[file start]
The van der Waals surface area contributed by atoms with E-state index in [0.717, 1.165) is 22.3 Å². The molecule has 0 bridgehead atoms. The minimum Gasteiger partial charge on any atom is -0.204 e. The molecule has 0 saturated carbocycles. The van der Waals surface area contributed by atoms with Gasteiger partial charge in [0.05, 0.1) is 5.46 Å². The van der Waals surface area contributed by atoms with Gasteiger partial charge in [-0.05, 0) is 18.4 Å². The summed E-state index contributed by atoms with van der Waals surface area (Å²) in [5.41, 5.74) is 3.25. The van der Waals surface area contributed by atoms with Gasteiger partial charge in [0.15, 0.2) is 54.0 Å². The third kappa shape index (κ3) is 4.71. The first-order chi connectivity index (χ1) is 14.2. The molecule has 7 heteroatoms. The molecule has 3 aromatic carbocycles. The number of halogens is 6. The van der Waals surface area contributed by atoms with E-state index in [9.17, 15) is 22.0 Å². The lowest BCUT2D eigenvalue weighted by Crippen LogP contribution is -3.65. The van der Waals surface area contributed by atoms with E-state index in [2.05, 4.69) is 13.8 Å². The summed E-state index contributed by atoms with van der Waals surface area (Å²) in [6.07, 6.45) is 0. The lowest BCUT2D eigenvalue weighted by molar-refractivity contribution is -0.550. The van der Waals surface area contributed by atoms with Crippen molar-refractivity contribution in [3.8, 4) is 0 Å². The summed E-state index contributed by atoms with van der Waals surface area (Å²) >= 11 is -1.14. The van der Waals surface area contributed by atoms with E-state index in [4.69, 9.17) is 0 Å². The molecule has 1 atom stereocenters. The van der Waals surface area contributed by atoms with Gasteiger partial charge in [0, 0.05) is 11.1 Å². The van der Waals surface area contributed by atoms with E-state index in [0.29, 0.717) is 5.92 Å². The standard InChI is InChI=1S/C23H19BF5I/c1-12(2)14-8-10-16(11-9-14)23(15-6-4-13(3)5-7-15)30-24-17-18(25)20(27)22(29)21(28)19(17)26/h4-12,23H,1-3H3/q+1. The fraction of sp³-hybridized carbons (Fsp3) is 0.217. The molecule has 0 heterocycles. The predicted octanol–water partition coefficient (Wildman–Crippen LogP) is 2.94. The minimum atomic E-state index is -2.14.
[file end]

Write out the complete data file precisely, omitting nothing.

The van der Waals surface area contributed by atoms with E-state index in [0.717, 1.165) is 22.3 Å². The molecule has 0 bridgehead atoms. The minimum Gasteiger partial charge on any atom is -0.204 e. The molecule has 0 saturated carbocycles. The van der Waals surface area contributed by atoms with Gasteiger partial charge in [0.05, 0.1) is 5.46 Å². The van der Waals surface area contributed by atoms with Gasteiger partial charge in [-0.05, 0) is 18.4 Å². The summed E-state index contributed by atoms with van der Waals surface area (Å²) in [5.41, 5.74) is 3.25. The van der Waals surface area contributed by atoms with Gasteiger partial charge in [0.15, 0.2) is 54.0 Å². The third kappa shape index (κ3) is 4.71. The first-order chi connectivity index (χ1) is 14.2. The molecule has 7 heteroatoms. The molecule has 3 aromatic carbocycles. The number of halogens is 6. The van der Waals surface area contributed by atoms with E-state index in [9.17, 15) is 22.0 Å². The lowest BCUT2D eigenvalue weighted by Crippen LogP contribution is -3.65. The van der Waals surface area contributed by atoms with E-state index in [2.05, 4.69) is 13.8 Å². The summed E-state index contributed by atoms with van der Waals surface area (Å²) in [6.07, 6.45) is 0. The lowest BCUT2D eigenvalue weighted by molar-refractivity contribution is -0.550. The van der Waals surface area contributed by atoms with Crippen molar-refractivity contribution in [3.8, 4) is 0 Å². The summed E-state index contributed by atoms with van der Waals surface area (Å²) >= 11 is -1.14. The van der Waals surface area contributed by atoms with E-state index in [4.69, 9.17) is 0 Å². The molecule has 1 atom stereocenters. The van der Waals surface area contributed by atoms with Gasteiger partial charge in [0, 0.05) is 11.1 Å². The van der Waals surface area contributed by atoms with E-state index in [0.29, 0.717) is 5.92 Å². The standard InChI is InChI=1S/C23H19BF5I/c1-12(2)14-8-10-16(11-9-14)23(15-6-4-13(3)5-7-15)30-24-17-18(25)20(27)22(29)21(28)19(17)26/h4-12,23H,1-3H3/q+1. The fraction of sp³-hybridized carbons (Fsp3) is 0.217. The molecule has 0 heterocycles. The predicted octanol–water partition coefficient (Wildman–Crippen LogP) is 2.94. The minimum atomic E-state index is -2.14.